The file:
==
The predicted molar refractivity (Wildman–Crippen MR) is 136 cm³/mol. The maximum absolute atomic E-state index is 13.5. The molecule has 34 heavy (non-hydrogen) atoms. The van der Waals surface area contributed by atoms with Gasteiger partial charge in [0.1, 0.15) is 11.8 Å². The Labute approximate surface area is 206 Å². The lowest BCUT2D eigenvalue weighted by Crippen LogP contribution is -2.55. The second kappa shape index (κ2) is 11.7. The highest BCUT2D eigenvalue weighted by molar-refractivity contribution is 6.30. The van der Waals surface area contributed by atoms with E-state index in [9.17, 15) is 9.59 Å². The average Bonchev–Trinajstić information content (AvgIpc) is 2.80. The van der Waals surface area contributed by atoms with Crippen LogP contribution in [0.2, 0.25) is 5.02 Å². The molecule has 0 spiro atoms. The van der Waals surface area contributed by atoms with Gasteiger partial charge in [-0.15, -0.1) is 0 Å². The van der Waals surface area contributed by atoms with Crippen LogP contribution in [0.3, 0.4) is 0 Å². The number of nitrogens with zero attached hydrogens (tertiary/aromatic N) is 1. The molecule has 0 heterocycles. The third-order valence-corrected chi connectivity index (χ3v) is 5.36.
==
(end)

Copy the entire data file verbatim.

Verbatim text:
The predicted molar refractivity (Wildman–Crippen MR) is 136 cm³/mol. The maximum absolute atomic E-state index is 13.5. The molecule has 34 heavy (non-hydrogen) atoms. The van der Waals surface area contributed by atoms with Gasteiger partial charge in [0.1, 0.15) is 11.8 Å². The Labute approximate surface area is 206 Å². The lowest BCUT2D eigenvalue weighted by Crippen LogP contribution is -2.55. The second kappa shape index (κ2) is 11.7. The highest BCUT2D eigenvalue weighted by molar-refractivity contribution is 6.30. The van der Waals surface area contributed by atoms with E-state index in [9.17, 15) is 9.59 Å². The average Bonchev–Trinajstić information content (AvgIpc) is 2.80. The van der Waals surface area contributed by atoms with Crippen LogP contribution in [0.2, 0.25) is 5.02 Å². The molecule has 0 spiro atoms. The van der Waals surface area contributed by atoms with Gasteiger partial charge in [-0.15, -0.1) is 0 Å². The van der Waals surface area contributed by atoms with Crippen LogP contribution in [0.3, 0.4) is 0 Å². The number of nitrogens with zero attached hydrogens (tertiary/aromatic N) is 1. The molecule has 0 heterocycles. The third-order valence-corrected chi connectivity index (χ3v) is 5.36.